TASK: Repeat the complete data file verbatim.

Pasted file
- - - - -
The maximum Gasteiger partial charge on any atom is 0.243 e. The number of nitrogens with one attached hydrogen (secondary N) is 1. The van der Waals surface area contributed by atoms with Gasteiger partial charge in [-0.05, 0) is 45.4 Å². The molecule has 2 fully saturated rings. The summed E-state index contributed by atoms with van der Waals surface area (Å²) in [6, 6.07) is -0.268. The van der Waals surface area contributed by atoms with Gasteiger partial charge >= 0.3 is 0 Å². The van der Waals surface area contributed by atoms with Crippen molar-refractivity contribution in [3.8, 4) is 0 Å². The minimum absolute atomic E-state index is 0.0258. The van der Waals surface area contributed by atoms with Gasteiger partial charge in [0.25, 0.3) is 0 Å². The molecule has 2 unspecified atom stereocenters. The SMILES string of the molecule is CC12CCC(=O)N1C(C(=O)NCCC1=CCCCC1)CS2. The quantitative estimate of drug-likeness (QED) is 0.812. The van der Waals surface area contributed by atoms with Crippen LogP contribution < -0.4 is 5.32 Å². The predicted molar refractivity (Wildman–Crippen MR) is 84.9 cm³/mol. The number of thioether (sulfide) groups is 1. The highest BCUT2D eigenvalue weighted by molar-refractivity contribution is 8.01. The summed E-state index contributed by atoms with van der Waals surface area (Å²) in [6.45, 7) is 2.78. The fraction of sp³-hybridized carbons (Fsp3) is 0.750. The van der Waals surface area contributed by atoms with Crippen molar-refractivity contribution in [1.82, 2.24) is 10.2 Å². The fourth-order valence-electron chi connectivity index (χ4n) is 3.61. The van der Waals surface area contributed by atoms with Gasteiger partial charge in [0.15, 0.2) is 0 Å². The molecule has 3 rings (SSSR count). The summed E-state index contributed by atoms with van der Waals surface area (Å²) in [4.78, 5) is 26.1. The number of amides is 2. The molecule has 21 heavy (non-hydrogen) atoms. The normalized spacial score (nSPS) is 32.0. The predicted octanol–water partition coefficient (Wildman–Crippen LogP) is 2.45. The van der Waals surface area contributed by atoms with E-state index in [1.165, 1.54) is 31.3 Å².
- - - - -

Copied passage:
The maximum Gasteiger partial charge on any atom is 0.243 e. The number of nitrogens with one attached hydrogen (secondary N) is 1. The van der Waals surface area contributed by atoms with Gasteiger partial charge in [-0.05, 0) is 45.4 Å². The molecule has 2 fully saturated rings. The summed E-state index contributed by atoms with van der Waals surface area (Å²) in [6, 6.07) is -0.268. The van der Waals surface area contributed by atoms with Gasteiger partial charge >= 0.3 is 0 Å². The van der Waals surface area contributed by atoms with Crippen molar-refractivity contribution in [3.8, 4) is 0 Å². The minimum absolute atomic E-state index is 0.0258. The van der Waals surface area contributed by atoms with Gasteiger partial charge in [0.25, 0.3) is 0 Å². The molecule has 2 unspecified atom stereocenters. The SMILES string of the molecule is CC12CCC(=O)N1C(C(=O)NCCC1=CCCCC1)CS2. The quantitative estimate of drug-likeness (QED) is 0.812. The van der Waals surface area contributed by atoms with Crippen LogP contribution < -0.4 is 5.32 Å². The predicted molar refractivity (Wildman–Crippen MR) is 84.9 cm³/mol. The number of thioether (sulfide) groups is 1. The highest BCUT2D eigenvalue weighted by molar-refractivity contribution is 8.01. The summed E-state index contributed by atoms with van der Waals surface area (Å²) in [6.45, 7) is 2.78. The fraction of sp³-hybridized carbons (Fsp3) is 0.750. The van der Waals surface area contributed by atoms with Crippen molar-refractivity contribution in [1.82, 2.24) is 10.2 Å². The fourth-order valence-electron chi connectivity index (χ4n) is 3.61. The van der Waals surface area contributed by atoms with Gasteiger partial charge in [0.15, 0.2) is 0 Å². The molecule has 3 rings (SSSR count). The summed E-state index contributed by atoms with van der Waals surface area (Å²) in [4.78, 5) is 26.1. The number of amides is 2. The molecule has 21 heavy (non-hydrogen) atoms. The normalized spacial score (nSPS) is 32.0. The predicted octanol–water partition coefficient (Wildman–Crippen LogP) is 2.45. The van der Waals surface area contributed by atoms with E-state index in [1.165, 1.54) is 31.3 Å².